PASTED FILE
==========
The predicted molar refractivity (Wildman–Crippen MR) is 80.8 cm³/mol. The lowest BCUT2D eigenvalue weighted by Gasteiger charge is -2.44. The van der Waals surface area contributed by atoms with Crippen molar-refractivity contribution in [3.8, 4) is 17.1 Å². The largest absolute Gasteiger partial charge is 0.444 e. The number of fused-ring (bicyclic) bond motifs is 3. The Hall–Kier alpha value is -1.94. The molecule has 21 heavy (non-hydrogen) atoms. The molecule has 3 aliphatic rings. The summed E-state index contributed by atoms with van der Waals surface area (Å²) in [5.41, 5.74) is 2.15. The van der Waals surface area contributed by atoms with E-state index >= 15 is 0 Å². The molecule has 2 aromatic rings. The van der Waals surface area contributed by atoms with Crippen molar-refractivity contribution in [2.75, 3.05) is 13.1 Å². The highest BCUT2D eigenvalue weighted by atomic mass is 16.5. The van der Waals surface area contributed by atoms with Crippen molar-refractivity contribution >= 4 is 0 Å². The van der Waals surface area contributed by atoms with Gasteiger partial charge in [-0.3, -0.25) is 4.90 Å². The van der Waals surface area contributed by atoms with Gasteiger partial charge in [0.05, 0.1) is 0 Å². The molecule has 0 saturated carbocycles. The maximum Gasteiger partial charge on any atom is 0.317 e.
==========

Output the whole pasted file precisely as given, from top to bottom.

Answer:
The predicted molar refractivity (Wildman–Crippen MR) is 80.8 cm³/mol. The lowest BCUT2D eigenvalue weighted by Gasteiger charge is -2.44. The van der Waals surface area contributed by atoms with Crippen molar-refractivity contribution in [3.8, 4) is 17.1 Å². The largest absolute Gasteiger partial charge is 0.444 e. The number of fused-ring (bicyclic) bond motifs is 3. The Hall–Kier alpha value is -1.94. The molecule has 21 heavy (non-hydrogen) atoms. The molecule has 3 aliphatic rings. The summed E-state index contributed by atoms with van der Waals surface area (Å²) in [5.41, 5.74) is 2.15. The van der Waals surface area contributed by atoms with E-state index >= 15 is 0 Å². The molecule has 2 aromatic rings. The van der Waals surface area contributed by atoms with Crippen molar-refractivity contribution in [2.75, 3.05) is 13.1 Å². The highest BCUT2D eigenvalue weighted by atomic mass is 16.5. The van der Waals surface area contributed by atoms with Crippen molar-refractivity contribution >= 4 is 0 Å². The van der Waals surface area contributed by atoms with Gasteiger partial charge in [-0.3, -0.25) is 4.90 Å². The van der Waals surface area contributed by atoms with Gasteiger partial charge in [0.05, 0.1) is 0 Å². The molecule has 0 saturated carbocycles. The maximum Gasteiger partial charge on any atom is 0.317 e.